Last week, CBC’s Marketplace aired an investigation catching Ontario Realtors discouraging unwitting buyers from pursuing homes that offer lower commission rates.
This practice, known in the industry as steering, is illegal for agents, who are required to act in the best interest of their clients. In Ontario, this practice is prohibited by the Real Estate Business Brokers Act (REBBA), which governs buying and selling real estate, in section 19 of their Code of Ethics.
Not following the code of conduct carries serious consequences for agents. Those caught not following the Code of Ethics risk being fined, losing their license, and depending on the offense, could even lead to jail time.
In light of the CBC report, other real estate bodies like the Real Estate Council of Ontario and the Toronto Regional Real Estate Board have reached out to their members to reiterate that steering is prohibited. However, consumers may still be rightly concerned that their real estate agent may not be acting in their best interest. Here’s what you need to understand about your rights as a home buyer.
What are my Rights as a Buyer Against Steering?
Once you have signed a Buyer’s Representation Agreement (BRA), which is likely one of the first steps you’ll take when you begin your house hunt with a Realtor, you have become their client and are owed a fiduciary duty by your agent. This means they’re obligated to act in your best interest at all times – which includes showing you any homes that meet your criteria, regardless of the commission paid by the seller.
However, it’s important for buyers to be aware that a BRA typically outlines obligations for them as well.
Most commonly, this agreement will specify that the agent is owed a certain percentage of commission (usually 2.5% of the purchase price of a home) if the buyer purchases a home within the timeframe or geographical location specified in the BRA contract. This is how a real estate agent is compensated for representing a buyer.
In the vast majority of cases, the buyer won’t need to worry about paying out this commission – it’s usually offered in-full by the seller. However, if a home listed for sale is offering less commission than what is stipulated in a buyer’s BRA, the buyer could be put in a difficult situation. If the buyer wants to proceed with purchasing the home they’re responsible for either topping up their agent’s payment, negotiating with the seller to include a higher commission in the deal, or re-negotiating with their buyer’s agent to take a lower payment than initially agreed on.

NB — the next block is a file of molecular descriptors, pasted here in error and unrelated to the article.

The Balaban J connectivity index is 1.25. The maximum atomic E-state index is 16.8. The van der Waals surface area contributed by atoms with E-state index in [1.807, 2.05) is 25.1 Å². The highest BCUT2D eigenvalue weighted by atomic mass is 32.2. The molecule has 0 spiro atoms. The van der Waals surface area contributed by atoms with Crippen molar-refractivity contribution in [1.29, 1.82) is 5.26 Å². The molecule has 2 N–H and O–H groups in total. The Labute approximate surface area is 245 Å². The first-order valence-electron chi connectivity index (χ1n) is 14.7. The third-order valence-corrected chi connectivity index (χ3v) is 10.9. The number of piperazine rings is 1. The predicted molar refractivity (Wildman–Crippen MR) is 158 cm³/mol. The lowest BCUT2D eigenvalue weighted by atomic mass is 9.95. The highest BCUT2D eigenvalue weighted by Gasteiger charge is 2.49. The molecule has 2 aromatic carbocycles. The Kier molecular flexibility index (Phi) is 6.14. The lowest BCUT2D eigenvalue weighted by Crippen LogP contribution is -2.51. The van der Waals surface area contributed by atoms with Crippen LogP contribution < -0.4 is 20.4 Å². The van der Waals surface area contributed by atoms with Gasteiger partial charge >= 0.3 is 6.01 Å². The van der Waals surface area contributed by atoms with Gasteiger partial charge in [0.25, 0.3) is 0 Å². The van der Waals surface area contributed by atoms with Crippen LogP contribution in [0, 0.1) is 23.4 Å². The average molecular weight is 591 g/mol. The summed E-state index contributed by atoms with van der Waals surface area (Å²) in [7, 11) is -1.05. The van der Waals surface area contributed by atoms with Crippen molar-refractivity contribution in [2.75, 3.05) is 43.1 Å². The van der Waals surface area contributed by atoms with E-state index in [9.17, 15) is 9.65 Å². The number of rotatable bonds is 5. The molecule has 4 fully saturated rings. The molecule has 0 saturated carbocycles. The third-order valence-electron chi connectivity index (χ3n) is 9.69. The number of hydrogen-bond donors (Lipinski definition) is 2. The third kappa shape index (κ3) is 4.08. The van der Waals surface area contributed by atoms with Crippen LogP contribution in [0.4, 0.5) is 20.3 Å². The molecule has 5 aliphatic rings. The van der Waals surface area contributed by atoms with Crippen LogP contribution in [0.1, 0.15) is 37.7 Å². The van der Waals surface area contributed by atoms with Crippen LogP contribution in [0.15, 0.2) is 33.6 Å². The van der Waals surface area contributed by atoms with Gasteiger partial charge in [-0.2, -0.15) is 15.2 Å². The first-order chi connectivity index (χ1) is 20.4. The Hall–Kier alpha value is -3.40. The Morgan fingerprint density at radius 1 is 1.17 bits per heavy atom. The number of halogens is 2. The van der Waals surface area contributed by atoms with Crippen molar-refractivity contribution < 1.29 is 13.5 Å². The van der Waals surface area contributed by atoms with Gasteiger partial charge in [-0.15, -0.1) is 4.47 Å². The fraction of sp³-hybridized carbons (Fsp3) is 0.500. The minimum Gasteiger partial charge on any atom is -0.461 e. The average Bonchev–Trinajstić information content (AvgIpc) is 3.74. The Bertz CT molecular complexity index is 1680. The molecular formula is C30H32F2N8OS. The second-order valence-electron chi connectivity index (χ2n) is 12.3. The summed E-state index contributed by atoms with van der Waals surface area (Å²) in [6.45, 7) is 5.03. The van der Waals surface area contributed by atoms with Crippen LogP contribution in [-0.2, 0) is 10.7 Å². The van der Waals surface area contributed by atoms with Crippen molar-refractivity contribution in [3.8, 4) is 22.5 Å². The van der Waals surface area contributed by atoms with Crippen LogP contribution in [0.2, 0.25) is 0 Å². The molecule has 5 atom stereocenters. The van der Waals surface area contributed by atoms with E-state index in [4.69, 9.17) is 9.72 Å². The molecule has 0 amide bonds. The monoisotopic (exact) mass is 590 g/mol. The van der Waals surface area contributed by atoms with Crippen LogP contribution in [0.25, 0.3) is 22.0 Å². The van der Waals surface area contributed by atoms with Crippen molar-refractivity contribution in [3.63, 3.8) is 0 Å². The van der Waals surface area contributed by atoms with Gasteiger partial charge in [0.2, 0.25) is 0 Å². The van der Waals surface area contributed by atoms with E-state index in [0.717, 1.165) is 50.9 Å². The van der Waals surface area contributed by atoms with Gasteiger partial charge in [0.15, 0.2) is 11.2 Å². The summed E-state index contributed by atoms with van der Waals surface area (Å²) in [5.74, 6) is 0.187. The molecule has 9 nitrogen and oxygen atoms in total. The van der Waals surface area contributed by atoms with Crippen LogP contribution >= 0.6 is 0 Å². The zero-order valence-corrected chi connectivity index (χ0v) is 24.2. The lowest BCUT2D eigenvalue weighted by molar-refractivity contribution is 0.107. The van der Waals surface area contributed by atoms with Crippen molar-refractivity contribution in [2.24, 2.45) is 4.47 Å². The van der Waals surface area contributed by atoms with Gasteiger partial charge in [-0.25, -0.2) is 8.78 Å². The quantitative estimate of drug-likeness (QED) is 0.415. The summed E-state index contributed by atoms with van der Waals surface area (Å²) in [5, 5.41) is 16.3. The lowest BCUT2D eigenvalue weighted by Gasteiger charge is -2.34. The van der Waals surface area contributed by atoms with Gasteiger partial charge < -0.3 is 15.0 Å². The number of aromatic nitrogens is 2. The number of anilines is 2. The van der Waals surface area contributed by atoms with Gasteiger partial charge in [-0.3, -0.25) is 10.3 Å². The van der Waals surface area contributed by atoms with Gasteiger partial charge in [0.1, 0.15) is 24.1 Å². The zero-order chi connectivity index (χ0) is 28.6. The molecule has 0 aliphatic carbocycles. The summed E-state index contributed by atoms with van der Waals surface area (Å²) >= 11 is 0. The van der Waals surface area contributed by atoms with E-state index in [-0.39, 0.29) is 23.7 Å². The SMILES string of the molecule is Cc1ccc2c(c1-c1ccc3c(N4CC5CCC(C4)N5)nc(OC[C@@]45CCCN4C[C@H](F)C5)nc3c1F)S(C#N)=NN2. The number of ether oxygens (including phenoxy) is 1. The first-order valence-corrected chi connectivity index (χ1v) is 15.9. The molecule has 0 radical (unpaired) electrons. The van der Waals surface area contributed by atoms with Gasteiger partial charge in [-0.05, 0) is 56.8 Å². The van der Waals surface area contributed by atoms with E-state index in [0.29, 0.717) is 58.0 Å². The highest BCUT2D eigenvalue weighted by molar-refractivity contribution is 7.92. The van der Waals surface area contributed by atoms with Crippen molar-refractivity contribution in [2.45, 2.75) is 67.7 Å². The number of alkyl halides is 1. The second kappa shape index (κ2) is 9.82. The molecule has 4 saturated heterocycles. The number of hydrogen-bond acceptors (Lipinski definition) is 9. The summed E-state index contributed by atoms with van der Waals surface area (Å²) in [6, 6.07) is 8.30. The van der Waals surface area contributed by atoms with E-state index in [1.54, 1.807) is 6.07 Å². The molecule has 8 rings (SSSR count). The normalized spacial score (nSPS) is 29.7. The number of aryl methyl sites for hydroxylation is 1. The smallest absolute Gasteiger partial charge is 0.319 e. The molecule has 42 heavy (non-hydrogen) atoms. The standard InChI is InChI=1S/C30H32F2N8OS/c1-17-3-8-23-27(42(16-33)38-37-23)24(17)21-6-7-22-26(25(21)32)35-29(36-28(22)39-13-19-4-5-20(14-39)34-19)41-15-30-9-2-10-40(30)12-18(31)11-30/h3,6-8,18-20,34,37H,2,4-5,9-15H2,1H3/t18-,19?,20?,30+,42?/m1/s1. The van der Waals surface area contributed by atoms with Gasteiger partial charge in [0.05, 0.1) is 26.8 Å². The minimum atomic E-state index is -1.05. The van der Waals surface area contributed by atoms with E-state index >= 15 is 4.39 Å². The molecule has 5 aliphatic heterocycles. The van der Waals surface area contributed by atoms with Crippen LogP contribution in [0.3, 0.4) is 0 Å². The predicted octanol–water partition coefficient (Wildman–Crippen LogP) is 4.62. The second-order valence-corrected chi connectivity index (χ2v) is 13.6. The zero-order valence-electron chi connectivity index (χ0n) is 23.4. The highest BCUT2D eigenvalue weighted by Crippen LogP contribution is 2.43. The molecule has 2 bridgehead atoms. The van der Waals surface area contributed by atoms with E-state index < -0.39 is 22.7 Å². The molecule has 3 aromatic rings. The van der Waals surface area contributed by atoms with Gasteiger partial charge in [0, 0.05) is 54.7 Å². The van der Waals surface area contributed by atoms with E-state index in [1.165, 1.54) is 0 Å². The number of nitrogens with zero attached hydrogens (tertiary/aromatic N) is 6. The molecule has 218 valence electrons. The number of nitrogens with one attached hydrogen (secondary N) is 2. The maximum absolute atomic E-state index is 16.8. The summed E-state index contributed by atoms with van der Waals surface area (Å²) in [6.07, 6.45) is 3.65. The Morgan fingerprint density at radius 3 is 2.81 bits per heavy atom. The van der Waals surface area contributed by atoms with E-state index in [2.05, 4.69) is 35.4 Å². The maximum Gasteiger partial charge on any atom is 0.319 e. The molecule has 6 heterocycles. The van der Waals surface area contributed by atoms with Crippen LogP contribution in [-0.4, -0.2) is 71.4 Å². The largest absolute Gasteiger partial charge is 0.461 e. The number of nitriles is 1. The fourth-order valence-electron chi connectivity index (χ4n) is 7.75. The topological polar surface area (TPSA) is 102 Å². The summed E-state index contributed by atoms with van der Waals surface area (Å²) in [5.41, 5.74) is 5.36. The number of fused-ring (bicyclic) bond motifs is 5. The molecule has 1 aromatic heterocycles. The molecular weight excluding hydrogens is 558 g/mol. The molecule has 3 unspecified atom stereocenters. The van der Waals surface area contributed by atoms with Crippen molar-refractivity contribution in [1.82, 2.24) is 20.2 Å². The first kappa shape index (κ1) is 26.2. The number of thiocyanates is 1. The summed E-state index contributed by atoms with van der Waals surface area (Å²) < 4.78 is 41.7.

Lower commission properties can create a negotiation situation that is inconvenient for buyers to navigate, but it must be the buyer who makes the choice to pass up on a property because of this. It’s never appropriate for a real estate agent to make this decision on behalf of their client, or to try and convince their buyer to choose another property with a more traditional commission structure – especially without the buyer knowing that the true concern with the property is the commission amount.
Instead, it’s the responsibility of the agent to fully inform the buyer about the property details, including how the seller’s commission structure impacts their obligations in the BRA and what their options are if they’d like to buy the home, so that they can make an informed decision on how to proceed.
If the buyer’s agent doesn’t disclose that the commission structure could cause an issue for their client, and instead persuades them to pursue a more conventional listing, that’s steering.
If the buyer’s agent reviews with the client what the commission structure is for the home, how it could impact them, and what their options are if they choose to proceed, that’s acting in the best interest of their client.
How Buyers Can Protect Themselves Against Steering
Know Your Buyer’s Representation Agreement, Inside and Out: Your BRA is the foundation of your rights as a client, and it is your agent’s responsibility to ensure you fully understand the entire agreement. Ask as many questions as you need while you’re reviewing this document with the agent so you’re clear on both the agent’s obligations to you, and your obligation to the agent.
Ask How Your Agent Has Handled Lower-Commission Properties in the Past: The right agent will be able to walk you through exactly how they would handle the situation if you were interested in purchasing a home that’s offering a lower commission than what’s specified in your BRA.